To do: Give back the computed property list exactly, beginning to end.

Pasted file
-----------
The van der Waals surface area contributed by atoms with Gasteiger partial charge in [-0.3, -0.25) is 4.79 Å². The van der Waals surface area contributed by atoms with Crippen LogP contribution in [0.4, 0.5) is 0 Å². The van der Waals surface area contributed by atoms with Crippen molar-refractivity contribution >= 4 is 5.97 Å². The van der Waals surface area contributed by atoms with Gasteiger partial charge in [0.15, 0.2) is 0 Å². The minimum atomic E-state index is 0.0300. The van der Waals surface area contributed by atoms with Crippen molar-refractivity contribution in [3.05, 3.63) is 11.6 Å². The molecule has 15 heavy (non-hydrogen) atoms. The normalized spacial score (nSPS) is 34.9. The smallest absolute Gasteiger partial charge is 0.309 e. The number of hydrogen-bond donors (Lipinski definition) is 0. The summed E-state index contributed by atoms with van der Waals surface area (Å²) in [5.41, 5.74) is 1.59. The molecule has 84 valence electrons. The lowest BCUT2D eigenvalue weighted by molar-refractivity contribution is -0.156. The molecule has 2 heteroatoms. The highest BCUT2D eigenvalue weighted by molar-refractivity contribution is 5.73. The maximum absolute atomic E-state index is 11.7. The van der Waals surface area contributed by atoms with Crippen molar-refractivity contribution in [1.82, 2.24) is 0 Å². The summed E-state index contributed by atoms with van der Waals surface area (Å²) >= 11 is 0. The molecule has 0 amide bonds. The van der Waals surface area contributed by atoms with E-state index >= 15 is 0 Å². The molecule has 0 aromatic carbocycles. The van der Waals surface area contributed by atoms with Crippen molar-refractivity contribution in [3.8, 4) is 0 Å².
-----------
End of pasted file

The van der Waals surface area contributed by atoms with Gasteiger partial charge in [-0.3, -0.25) is 4.79 Å². The van der Waals surface area contributed by atoms with Crippen LogP contribution in [0.4, 0.5) is 0 Å². The van der Waals surface area contributed by atoms with Crippen molar-refractivity contribution >= 4 is 5.97 Å². The van der Waals surface area contributed by atoms with Gasteiger partial charge in [0.15, 0.2) is 0 Å². The minimum atomic E-state index is 0.0300. The van der Waals surface area contributed by atoms with Crippen molar-refractivity contribution in [3.05, 3.63) is 11.6 Å². The molecule has 15 heavy (non-hydrogen) atoms. The normalized spacial score (nSPS) is 34.9. The smallest absolute Gasteiger partial charge is 0.309 e. The number of hydrogen-bond donors (Lipinski definition) is 0. The summed E-state index contributed by atoms with van der Waals surface area (Å²) in [5.41, 5.74) is 1.59. The molecule has 84 valence electrons. The lowest BCUT2D eigenvalue weighted by molar-refractivity contribution is -0.156. The molecule has 2 heteroatoms. The highest BCUT2D eigenvalue weighted by molar-refractivity contribution is 5.73. The maximum absolute atomic E-state index is 11.7. The van der Waals surface area contributed by atoms with Crippen molar-refractivity contribution in [1.82, 2.24) is 0 Å². The summed E-state index contributed by atoms with van der Waals surface area (Å²) >= 11 is 0. The molecule has 0 amide bonds. The van der Waals surface area contributed by atoms with E-state index >= 15 is 0 Å². The molecule has 0 aromatic carbocycles. The van der Waals surface area contributed by atoms with Crippen molar-refractivity contribution in [3.8, 4) is 0 Å².